Weekend Date in Antipolo: Pinto Art Musem and Luljetta’s Hanging Gardens and Spa

Even though I haven’t explored Antipolo well yet, I’m fond of this city in Rizal because it’s near Manila (an hour at the very least), it seems to have interesting native food specialties and it’s very close to nature. In fact, there are a number of resorts and nature reserves in Antipolo for a relaxing weekend getaway. This is what we experienced on our day trip in Antipolo, where we visited Pinto Art Museum and Luljetta’s Hanging Gardens and Spa.

For the first time, we had a date along with Hali’s mom. ๐Ÿ™‚

Related Read: Looking for a day trip in Antipolo? You might be interested in visiting Tanay, Rizal as well.

Pinto Art Museum

Pinto Art Museum is part of the Silangan Gardens. It has an open plan with white-washed wall structures and high-ceiling exhibition spaces.

Pinto Art Museum is a nice surprise. I’ve often read and heard about it, but only on the context of being “instagram-worthy.” The architecture of the museum is Babylonian style, which makes it a great subject of photography and selfies. What I didn’t know is that aside from the photographic structures, Pinto Art Museum also has good paintings and installations from local artists… Better than we expected, admittedly.

Open-spaced design. The structures have white-washed walls, surrounded by greenery. (Photo by Hali)
With Hali’s mom. (Photo by Hali)
Small pond. (Photo by Hali)
Pinto Art Museum is mostly visited for its very instagram-worthy outdoor areas. (Photo by Hali)

Galleries 1 and 2 holds paintings with religious and fantasy themes. I’m not a fan of either, especially because religious art tends to be dark and depressing, reflecting how the church glorifies suffering. There is also some art pieces I find grotesque, like that one of a decorated dead bird. From what I understand, art reflects a person, so I wonder what fear or trauma or dark personality someone has to be able to create depressing art. Hey… no judgement, just wondering.

A gallery hall. (Photo by Hali)

The art gets better with gallery 3 onwards.

There are semi-sculptures made of wires. They’re beautiful, and you can see the amount of work that’s been done on each. There’s also one remarkable art piece made of thread.

One of our favorite pieces in Pinto Art Museum. (Photo by Hali)
Lovers. (Photo by Hali)
This one is made carefully of thread. (Photo by Hali)

Here I’ll show some other pieces that we like.

Lools like a PETA ad to me, but Hali likes this one. (Photo by Hali)
Hali likes this one as well. I think it refers to pride and sexuality. (Photo by Hali)
It’s amazing once you see that these paintings are made with splashes. (Photo by Hali)
Dreaming. (Photo by Hali)
One of several portraits in a room. This woman looks like a mystic/witch character in a role-playing game. (Photo by Hali)
It’s the bird people! (Photo by Hali)
Feminine. (Photo by Hali)
Bad boy. (Photo by Hali)
Better than the brooding movie or comic batman. Hali disagrees though. (Photo by Hali)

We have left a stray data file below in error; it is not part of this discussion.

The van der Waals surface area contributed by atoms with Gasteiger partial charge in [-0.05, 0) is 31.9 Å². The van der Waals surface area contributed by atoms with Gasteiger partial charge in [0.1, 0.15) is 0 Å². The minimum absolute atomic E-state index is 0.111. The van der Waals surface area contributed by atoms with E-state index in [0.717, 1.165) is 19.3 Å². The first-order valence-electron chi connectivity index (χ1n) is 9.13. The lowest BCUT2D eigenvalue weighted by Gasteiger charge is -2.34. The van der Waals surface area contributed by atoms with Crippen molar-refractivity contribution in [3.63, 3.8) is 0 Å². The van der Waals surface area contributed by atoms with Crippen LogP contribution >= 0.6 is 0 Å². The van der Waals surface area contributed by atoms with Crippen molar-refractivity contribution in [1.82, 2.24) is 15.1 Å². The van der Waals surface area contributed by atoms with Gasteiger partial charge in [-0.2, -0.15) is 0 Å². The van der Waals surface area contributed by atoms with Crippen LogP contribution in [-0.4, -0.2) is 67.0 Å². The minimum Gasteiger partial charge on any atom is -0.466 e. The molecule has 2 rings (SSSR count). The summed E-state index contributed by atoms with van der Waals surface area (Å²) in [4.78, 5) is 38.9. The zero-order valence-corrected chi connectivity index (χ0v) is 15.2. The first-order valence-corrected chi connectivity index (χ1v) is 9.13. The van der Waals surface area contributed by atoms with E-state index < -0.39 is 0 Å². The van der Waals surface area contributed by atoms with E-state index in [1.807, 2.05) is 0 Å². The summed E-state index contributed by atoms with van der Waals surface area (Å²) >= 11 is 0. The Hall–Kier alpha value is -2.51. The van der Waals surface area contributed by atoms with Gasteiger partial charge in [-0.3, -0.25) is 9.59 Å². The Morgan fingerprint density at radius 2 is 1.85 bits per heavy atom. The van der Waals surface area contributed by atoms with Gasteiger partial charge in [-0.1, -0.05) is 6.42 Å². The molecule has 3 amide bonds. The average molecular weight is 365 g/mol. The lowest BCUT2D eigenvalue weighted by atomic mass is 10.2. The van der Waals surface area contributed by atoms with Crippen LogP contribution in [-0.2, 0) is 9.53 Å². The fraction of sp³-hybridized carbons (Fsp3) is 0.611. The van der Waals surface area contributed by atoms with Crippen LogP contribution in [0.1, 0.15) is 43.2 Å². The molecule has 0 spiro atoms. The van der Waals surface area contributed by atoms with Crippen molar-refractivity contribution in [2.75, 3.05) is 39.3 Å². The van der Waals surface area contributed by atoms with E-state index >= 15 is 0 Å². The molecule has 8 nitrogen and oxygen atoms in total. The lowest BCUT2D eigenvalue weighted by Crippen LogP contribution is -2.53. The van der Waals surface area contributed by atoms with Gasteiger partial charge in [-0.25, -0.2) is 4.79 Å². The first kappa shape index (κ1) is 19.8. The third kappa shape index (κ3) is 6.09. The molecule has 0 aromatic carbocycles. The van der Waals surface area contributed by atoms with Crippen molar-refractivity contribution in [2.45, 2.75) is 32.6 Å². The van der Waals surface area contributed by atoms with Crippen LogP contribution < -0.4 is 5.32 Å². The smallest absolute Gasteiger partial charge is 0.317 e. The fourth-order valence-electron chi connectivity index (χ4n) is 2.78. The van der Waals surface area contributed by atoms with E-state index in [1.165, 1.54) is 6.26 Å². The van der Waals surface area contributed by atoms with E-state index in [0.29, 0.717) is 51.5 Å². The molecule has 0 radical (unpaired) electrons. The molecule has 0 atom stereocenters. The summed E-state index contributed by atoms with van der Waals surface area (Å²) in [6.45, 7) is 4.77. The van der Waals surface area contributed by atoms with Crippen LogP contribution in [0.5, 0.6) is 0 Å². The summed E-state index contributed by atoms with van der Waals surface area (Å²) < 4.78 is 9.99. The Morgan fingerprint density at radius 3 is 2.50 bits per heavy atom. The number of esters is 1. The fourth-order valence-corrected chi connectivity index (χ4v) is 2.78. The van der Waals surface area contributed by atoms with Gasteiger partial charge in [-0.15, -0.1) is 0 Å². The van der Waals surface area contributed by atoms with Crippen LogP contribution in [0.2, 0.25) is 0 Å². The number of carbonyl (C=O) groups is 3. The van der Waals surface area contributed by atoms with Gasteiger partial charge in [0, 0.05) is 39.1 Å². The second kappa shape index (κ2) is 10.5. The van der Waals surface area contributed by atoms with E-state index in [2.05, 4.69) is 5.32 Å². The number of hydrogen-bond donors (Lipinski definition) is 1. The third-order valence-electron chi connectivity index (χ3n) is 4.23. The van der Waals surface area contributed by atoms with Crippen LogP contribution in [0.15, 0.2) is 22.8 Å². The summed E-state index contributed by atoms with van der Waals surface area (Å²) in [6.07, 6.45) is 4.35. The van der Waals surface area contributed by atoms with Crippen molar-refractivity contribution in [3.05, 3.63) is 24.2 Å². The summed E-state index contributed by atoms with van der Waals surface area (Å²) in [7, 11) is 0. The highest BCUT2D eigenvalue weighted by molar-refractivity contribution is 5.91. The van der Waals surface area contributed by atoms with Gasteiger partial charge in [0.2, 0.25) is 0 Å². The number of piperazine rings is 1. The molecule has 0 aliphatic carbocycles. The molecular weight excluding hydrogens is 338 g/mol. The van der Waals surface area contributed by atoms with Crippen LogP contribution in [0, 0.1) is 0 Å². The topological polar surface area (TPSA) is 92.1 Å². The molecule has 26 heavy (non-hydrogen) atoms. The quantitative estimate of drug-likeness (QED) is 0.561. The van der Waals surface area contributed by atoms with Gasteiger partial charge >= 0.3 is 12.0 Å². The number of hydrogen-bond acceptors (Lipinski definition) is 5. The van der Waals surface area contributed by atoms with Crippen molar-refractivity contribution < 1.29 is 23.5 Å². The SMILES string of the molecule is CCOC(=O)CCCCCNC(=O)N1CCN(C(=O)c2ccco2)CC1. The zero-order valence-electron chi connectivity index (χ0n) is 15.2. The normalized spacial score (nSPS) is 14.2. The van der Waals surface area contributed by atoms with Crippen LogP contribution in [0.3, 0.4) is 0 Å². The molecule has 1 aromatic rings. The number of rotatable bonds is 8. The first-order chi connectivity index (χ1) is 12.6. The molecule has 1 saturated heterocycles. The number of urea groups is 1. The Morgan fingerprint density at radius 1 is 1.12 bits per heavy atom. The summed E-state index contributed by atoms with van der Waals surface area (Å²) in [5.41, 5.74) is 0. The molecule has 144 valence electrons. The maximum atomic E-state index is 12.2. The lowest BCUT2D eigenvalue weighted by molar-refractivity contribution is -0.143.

Pinto Art Museum also has some of the best cultural items from Philippine local tribes that I’ve seen. There are paintings of tribal women including Apo Whang-Od, some awe-inspiring necklaces, clothes with beautiful patterns and musical instruments.

Lovely leaf curtains. This is the entrance to the indigenous art room. (Photo by Hali)
Gong. I’m not sure if guests are allowed to touch it. Err… no, I didn’t. (Photo by Hali)
Rich colors and embroidery. (Photo by Hali)
Kalinga women including Apo Whang-Od. (Photo by Hali)
Local drums. (Photo by Hali)

There are also pieces of art outside the exhibition halls. You need to be attentive to see them. Or not… it’s very easy to get lost in the scenic environment of Pinto Art Museum.

The open spaces is also filled with treasures like this statue. Perhaps this represents being overrun with nature? Hmm… Nah. (Photo by Hali)
This woman is either dancing or gracefully falling. It’s not easy to spot because it’s up on the wall perimiter.
(Photo by Hali)

For an entrance fee of P200 each only, it’s a very sulit visit for art lovers and enthusiasts.

Luljetta’s Hanging Gardens and Spa

Oh Luljetta’s… It’s a visit that been delayed for quite a while. Three years ago, I asked my then-boyfriend to go here for a long weekend. For some reason, he got pissed with my invite. My female instinct went ding ding ding. I found out he has plans to see someone else on that date, so I broke up with him.

Why’d I include that here? I guess I just find it funny. I should’ve been here three years ago.

Okay. To give you an overview: Luljetta’s Hanging Gardens and Spa (pronounced as lul-he-ta’s) is currently the first and only hanging gardens and spas in the Philippines. It takes inspiration from the old Babylonian hanging gardens, which you can see from its exquisite decorations.

It’s best to go here on a weekday to have this pool to yourself. (Photo by Hali)
Hydro-massage pool. (Photo by Hali)
Amazing view. ๐Ÿ™‚ (Photo by Hali)
Water massage for the back. (Photo by Hali)

It has fish spas, a hydro-massage pool, warm jacuzzi and sauna and an infinity pool. It also has a few lounges for relaxing, playing sungka or native music instruments or watching a movie.

Luljetta’s has two fish spas.
(Photo by Hali)
The dr fishes in this one are big. (Photo by Hali)
Each sauna room fits up to 3 people. You can also see one of the affirmations on the side! (Photo by Hali)
Warm jacuzzi. (Photo by Hali)

It also offers various services including massages and body scrubs.

Related Read: Vista Tala Resort in Orani, Bataan

Similar to Pinto Art Museum, we found Luljetta’s Hanging Gardens and Spa to exceed expectations. It’s surrounded by trees and shrubs, there are zen-like gardens and statues everywhere, a constant relaxing sound and soft bell rings in the background. The facilities, although are well thought of, the mountain view is amazing.

There’s so much details in its decors, and there are so many spots where you can take great photos. There are also signs with affirmations on the pathways, like “You are loved,” “Good vibes,” “Happily ever after starts here,” etc.

You can tell that this is a place made with love.